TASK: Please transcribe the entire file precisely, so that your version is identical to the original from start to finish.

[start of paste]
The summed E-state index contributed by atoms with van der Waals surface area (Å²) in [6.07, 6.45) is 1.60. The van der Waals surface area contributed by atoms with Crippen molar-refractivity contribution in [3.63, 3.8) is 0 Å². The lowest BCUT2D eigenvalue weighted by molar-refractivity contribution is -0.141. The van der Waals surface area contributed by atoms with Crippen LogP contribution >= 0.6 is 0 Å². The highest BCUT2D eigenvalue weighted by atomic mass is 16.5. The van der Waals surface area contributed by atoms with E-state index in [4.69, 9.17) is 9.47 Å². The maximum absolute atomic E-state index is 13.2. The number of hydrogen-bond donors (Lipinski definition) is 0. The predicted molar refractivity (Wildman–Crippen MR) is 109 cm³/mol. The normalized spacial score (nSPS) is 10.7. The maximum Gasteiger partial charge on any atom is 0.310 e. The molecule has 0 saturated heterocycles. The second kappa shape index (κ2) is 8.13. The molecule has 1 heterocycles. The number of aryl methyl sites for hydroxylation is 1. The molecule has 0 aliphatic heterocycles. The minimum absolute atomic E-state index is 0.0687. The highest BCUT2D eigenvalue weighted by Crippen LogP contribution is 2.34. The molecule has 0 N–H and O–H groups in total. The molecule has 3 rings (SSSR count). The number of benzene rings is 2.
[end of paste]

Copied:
The summed E-state index contributed by atoms with van der Waals surface area (Å²) in [6.07, 6.45) is 1.60. The van der Waals surface area contributed by atoms with Crippen molar-refractivity contribution in [3.63, 3.8) is 0 Å². The lowest BCUT2D eigenvalue weighted by molar-refractivity contribution is -0.141. The van der Waals surface area contributed by atoms with Crippen LogP contribution >= 0.6 is 0 Å². The highest BCUT2D eigenvalue weighted by atomic mass is 16.5. The van der Waals surface area contributed by atoms with E-state index in [4.69, 9.17) is 9.47 Å². The maximum absolute atomic E-state index is 13.2. The number of hydrogen-bond donors (Lipinski definition) is 0. The predicted molar refractivity (Wildman–Crippen MR) is 109 cm³/mol. The normalized spacial score (nSPS) is 10.7. The maximum Gasteiger partial charge on any atom is 0.310 e. The molecule has 0 saturated heterocycles. The second kappa shape index (κ2) is 8.13. The molecule has 1 heterocycles. The number of aryl methyl sites for hydroxylation is 1. The molecule has 0 aliphatic heterocycles. The minimum absolute atomic E-state index is 0.0687. The highest BCUT2D eigenvalue weighted by Crippen LogP contribution is 2.34. The molecule has 0 N–H and O–H groups in total. The molecule has 3 rings (SSSR count). The number of benzene rings is 2.